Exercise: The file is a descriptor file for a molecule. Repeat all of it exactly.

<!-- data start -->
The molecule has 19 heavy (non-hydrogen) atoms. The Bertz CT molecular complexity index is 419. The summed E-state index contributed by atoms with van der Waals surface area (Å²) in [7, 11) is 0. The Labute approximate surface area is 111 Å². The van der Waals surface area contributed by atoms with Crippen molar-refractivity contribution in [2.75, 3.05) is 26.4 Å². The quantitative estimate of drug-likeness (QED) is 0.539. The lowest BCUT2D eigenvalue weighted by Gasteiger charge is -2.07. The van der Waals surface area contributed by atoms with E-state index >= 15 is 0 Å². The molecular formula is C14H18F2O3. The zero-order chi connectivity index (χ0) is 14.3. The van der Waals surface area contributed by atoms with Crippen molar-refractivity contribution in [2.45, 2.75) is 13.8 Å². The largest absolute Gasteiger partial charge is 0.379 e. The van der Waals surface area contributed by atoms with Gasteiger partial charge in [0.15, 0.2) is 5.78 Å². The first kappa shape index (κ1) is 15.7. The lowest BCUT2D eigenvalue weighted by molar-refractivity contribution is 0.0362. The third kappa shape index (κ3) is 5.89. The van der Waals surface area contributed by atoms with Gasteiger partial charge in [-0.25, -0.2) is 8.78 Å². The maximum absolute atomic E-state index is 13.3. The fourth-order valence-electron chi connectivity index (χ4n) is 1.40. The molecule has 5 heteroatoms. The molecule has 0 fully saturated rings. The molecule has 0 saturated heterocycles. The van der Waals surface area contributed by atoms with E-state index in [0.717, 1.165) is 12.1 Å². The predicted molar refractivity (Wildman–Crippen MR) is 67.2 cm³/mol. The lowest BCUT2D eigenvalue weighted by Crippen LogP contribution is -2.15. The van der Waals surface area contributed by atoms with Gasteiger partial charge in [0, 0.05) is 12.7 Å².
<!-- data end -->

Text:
The molecule has 19 heavy (non-hydrogen) atoms. The Bertz CT molecular complexity index is 419. The summed E-state index contributed by atoms with van der Waals surface area (Å²) in [7, 11) is 0. The Labute approximate surface area is 111 Å². The van der Waals surface area contributed by atoms with Crippen molar-refractivity contribution in [2.75, 3.05) is 26.4 Å². The quantitative estimate of drug-likeness (QED) is 0.539. The lowest BCUT2D eigenvalue weighted by Gasteiger charge is -2.07. The van der Waals surface area contributed by atoms with E-state index >= 15 is 0 Å². The molecular formula is C14H18F2O3. The zero-order chi connectivity index (χ0) is 14.3. The van der Waals surface area contributed by atoms with Crippen molar-refractivity contribution in [2.45, 2.75) is 13.8 Å². The largest absolute Gasteiger partial charge is 0.379 e. The van der Waals surface area contributed by atoms with Gasteiger partial charge in [0.15, 0.2) is 5.78 Å². The first kappa shape index (κ1) is 15.7. The lowest BCUT2D eigenvalue weighted by molar-refractivity contribution is 0.0362. The third kappa shape index (κ3) is 5.89. The van der Waals surface area contributed by atoms with Gasteiger partial charge in [-0.25, -0.2) is 8.78 Å². The maximum absolute atomic E-state index is 13.3. The fourth-order valence-electron chi connectivity index (χ4n) is 1.40. The molecule has 5 heteroatoms. The molecule has 0 fully saturated rings. The molecule has 0 saturated heterocycles. The van der Waals surface area contributed by atoms with E-state index in [0.717, 1.165) is 12.1 Å². The predicted molar refractivity (Wildman–Crippen MR) is 67.2 cm³/mol. The lowest BCUT2D eigenvalue weighted by Crippen LogP contribution is -2.15. The van der Waals surface area contributed by atoms with Gasteiger partial charge in [0, 0.05) is 12.7 Å².